But, I stress that if you want a natural sound, put the IR first (it represents the miked guitar, so it should be first in the chain), then the mic pre, then the EQ and the comp last. I bet you it'll sound better than any acoustic preamp you've ever used.

Hi Peter, sound very interesting to me what you suggested.

 

I have a JTV89 and a Yamaha RGX721GD, considering I'm playin' them through a Peavy Classic 50 all valve power amp and a Laney 2x12 cab, the acoustic sim from JTV is ok for me (refining sound with EQ and COMP) , but I tried the Yamaha with different IRs and found no way to sound acoustic-like.

 

I will try your signal chain but I'm asking myself why I didn't think that by myself cause it's a very logical path for emulating acoustic sound using IR and an electric guitar   :)  :)  :)

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I agree that taming the quack is absolutely doable with EQ, but retaining the woodiness while taming the quack is quite another challenge - even when using really good IRs. Again, I believe it comes down to dynamic control of certain frequencies and both EQs and IRs are static filters that won't be able to really effectively reduce the problem as well as a really good multi band compressor.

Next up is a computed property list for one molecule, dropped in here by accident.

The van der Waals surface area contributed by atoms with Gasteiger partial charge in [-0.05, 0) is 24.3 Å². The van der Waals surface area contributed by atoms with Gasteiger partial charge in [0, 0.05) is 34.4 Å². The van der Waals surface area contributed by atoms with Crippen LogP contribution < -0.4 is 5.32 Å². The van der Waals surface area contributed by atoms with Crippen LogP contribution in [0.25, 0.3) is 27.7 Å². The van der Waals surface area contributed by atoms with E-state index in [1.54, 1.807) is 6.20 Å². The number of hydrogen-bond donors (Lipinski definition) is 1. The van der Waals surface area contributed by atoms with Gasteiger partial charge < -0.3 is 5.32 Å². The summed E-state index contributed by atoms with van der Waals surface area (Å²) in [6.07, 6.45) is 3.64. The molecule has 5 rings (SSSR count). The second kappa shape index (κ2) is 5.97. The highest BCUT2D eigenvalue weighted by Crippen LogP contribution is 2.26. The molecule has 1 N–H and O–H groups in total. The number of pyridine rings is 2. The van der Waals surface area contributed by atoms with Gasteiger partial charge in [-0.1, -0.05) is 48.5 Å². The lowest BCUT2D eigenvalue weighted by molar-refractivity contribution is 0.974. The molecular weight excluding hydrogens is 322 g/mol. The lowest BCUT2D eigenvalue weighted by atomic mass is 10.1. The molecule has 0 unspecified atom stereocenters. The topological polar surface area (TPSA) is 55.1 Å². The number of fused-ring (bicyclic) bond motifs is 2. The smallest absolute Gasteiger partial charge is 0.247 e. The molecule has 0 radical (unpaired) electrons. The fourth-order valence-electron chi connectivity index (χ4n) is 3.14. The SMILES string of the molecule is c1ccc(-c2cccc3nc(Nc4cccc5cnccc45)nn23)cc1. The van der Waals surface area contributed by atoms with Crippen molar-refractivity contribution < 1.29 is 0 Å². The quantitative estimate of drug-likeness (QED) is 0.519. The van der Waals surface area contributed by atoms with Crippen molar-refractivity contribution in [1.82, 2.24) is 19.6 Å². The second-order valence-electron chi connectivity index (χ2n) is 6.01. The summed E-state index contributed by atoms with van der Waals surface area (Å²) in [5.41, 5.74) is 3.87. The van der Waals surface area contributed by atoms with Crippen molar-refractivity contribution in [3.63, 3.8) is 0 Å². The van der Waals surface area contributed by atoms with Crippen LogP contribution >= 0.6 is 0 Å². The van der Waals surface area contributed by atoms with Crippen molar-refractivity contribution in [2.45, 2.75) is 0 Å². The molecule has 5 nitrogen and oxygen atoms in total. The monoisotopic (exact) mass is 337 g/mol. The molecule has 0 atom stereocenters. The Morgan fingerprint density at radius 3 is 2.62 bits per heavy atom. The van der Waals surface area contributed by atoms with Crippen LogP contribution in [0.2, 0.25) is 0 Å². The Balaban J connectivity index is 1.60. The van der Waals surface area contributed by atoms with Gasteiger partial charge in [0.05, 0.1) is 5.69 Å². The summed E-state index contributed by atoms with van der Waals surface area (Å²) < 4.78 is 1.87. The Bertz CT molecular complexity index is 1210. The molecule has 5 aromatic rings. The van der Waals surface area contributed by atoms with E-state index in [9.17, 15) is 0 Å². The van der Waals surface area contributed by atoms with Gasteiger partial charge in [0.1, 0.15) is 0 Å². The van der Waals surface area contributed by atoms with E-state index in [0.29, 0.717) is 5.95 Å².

Multi band compressors rock, what a great tool! I always use them when mixing live sound if available.

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We have the vintage tube mic pre or whatever it's called. All ya need.

 

Get a free IR or buy the ones from 3 Sigma.

 

Use some para EQ.

 

A teeny bit of studio comp.

 

Add your verbs and delays if you must.

 

But, I stress that if you want a natural sound, put the IR first (it represents the miked guitar, so it should be first in the chain), then the mic pre, then the EQ and the comp last. I bet you it'll sound better than any acoustic preamp you've ever used.

 

I will have to give this a try. It would never have occurred to me to set up the components in my signal chain in this order.